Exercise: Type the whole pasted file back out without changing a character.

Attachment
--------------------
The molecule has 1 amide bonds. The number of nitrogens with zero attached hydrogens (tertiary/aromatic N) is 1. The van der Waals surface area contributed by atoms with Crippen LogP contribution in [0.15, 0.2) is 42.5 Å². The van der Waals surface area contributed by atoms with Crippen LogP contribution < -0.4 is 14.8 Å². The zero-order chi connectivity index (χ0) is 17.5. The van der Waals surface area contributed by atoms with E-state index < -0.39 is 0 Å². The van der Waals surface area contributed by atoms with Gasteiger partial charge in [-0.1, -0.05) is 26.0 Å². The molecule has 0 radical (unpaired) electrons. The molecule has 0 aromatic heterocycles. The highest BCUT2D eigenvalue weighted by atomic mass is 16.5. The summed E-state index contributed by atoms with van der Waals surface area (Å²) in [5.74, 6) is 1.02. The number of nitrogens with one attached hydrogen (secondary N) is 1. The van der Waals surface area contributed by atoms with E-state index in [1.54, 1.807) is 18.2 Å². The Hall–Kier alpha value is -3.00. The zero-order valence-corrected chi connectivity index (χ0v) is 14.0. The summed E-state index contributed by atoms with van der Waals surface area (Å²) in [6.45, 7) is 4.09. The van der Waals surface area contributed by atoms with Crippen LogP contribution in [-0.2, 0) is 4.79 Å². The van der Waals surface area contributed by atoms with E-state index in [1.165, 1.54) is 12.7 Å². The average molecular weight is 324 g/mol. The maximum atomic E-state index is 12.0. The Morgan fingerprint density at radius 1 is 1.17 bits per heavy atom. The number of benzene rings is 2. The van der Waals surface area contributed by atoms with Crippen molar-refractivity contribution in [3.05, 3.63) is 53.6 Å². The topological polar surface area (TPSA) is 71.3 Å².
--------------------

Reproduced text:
The molecule has 1 amide bonds. The number of nitrogens with zero attached hydrogens (tertiary/aromatic N) is 1. The van der Waals surface area contributed by atoms with Crippen LogP contribution in [0.15, 0.2) is 42.5 Å². The van der Waals surface area contributed by atoms with Crippen LogP contribution < -0.4 is 14.8 Å². The zero-order chi connectivity index (χ0) is 17.5. The van der Waals surface area contributed by atoms with E-state index < -0.39 is 0 Å². The van der Waals surface area contributed by atoms with Gasteiger partial charge in [-0.1, -0.05) is 26.0 Å². The molecule has 0 radical (unpaired) electrons. The molecule has 0 aromatic heterocycles. The highest BCUT2D eigenvalue weighted by atomic mass is 16.5. The summed E-state index contributed by atoms with van der Waals surface area (Å²) in [5.74, 6) is 1.02. The number of nitrogens with one attached hydrogen (secondary N) is 1. The van der Waals surface area contributed by atoms with E-state index in [1.54, 1.807) is 18.2 Å². The Hall–Kier alpha value is -3.00. The zero-order valence-corrected chi connectivity index (χ0v) is 14.0. The summed E-state index contributed by atoms with van der Waals surface area (Å²) in [6.45, 7) is 4.09. The van der Waals surface area contributed by atoms with Crippen LogP contribution in [-0.2, 0) is 4.79 Å². The van der Waals surface area contributed by atoms with E-state index in [1.165, 1.54) is 12.7 Å². The average molecular weight is 324 g/mol. The maximum atomic E-state index is 12.0. The Morgan fingerprint density at radius 1 is 1.17 bits per heavy atom. The number of benzene rings is 2. The van der Waals surface area contributed by atoms with Crippen molar-refractivity contribution in [3.05, 3.63) is 53.6 Å². The topological polar surface area (TPSA) is 71.3 Å².